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Allanblackia vegetal butter, also known as « bouandjo butter », generates a high demand on the international market because of a high stearic acid index (>50%). Unilever uses it as a substitute to palm oil to its margarine production and is involved in the sector in Nigeria and Ghana.

 

Ingredient Allanblackia

 

Introduction

Part of the plant harvested: Almond | Abstraction process: first pressing cold
Family: ClusiaceaeScientific name: Allanblackia floribundaTrade name: Allanblackia
Quality: 100% pure and natural, first cold pressing without chemical processing, cosmetics quality
Country of Origin: Cameroon | Production area: Periphery of Dja Biosphere reserve
Harvest Period: July-September | Production capacity in 2016: 500kg

 

Organoleptic characteristics

Feature: solid at room temperature | Colour: white

 

Physical and chemical characteristics

Melting point: 42°C | Acid Index: 0.57 mg KOH/g | Saponification Index: 207 mg KOH/g

 

Fatty acids composition

Essential polyunsaturated fatty acids (E.F.A) or vitamin F: linoleic acid (omega-6) (0%)
Mono-unsaturated acids (MUFA): oleic acid (omega-9) (36%)
Saturated fatty acids: stearic acid (60%)

 

Conditions of preservation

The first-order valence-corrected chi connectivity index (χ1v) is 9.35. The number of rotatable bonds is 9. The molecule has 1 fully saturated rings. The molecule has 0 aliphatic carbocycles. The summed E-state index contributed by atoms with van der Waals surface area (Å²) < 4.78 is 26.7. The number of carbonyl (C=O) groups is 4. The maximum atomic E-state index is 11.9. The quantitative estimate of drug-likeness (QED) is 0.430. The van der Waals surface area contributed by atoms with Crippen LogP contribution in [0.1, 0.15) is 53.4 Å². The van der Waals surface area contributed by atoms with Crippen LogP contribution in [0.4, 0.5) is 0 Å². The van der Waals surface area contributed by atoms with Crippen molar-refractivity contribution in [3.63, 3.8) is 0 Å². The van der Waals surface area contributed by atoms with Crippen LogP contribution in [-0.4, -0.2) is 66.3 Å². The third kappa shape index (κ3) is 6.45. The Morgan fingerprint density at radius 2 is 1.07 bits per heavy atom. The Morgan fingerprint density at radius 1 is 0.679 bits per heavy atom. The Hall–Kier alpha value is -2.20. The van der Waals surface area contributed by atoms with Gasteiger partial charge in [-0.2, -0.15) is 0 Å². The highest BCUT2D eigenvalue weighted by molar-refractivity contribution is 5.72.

Store in a dry place, protected from hit and light. Limited oxidative capacity.

 

Ingredient Allanblackia2

 

NGO working in the sector

TFRD (Tropical Forest and Rural Development) is an NGO that intervenes in northern periphery of the Dja Biosphere Reserve on 30 000 hectares with 24 villages. They reinforce more than 160 farmers including 50 women, to develop certified Rainforest Alliance cacao sector, and to valorise non-timber forest products.

AAFEBEN (Appui à l’autopromotion de la femme de la Boumba et de Ngoko) intervenes in the Easter periphery of Dja Reserve on 10 community forests of 50 000 hectares. It supports 10 women groups totalling 350 women, mostly from the Baka (Pygmy people) and Bantu ethnic groups; and work in harvest and commercialisation of non-timber forest products.

 

Impact on biodiversity and local communities

The valorisation of non-timber forest products increased local population generated income who in return find an economic interest to protect and manage the tropical forest in the long term. In addition, communities are supported to implant tree nurseries close to housing areas and fields. This eases the harvesting, the renewal of NTFP and limits the impact of harvesting on natural recovery.

 

Man and Nature cannot be hold responsible for any misuse of the information contained in these pages. These factsheets cannot be considered as a therapeutic or medical prescription and cannot in any way replace a consultation with a health professional.

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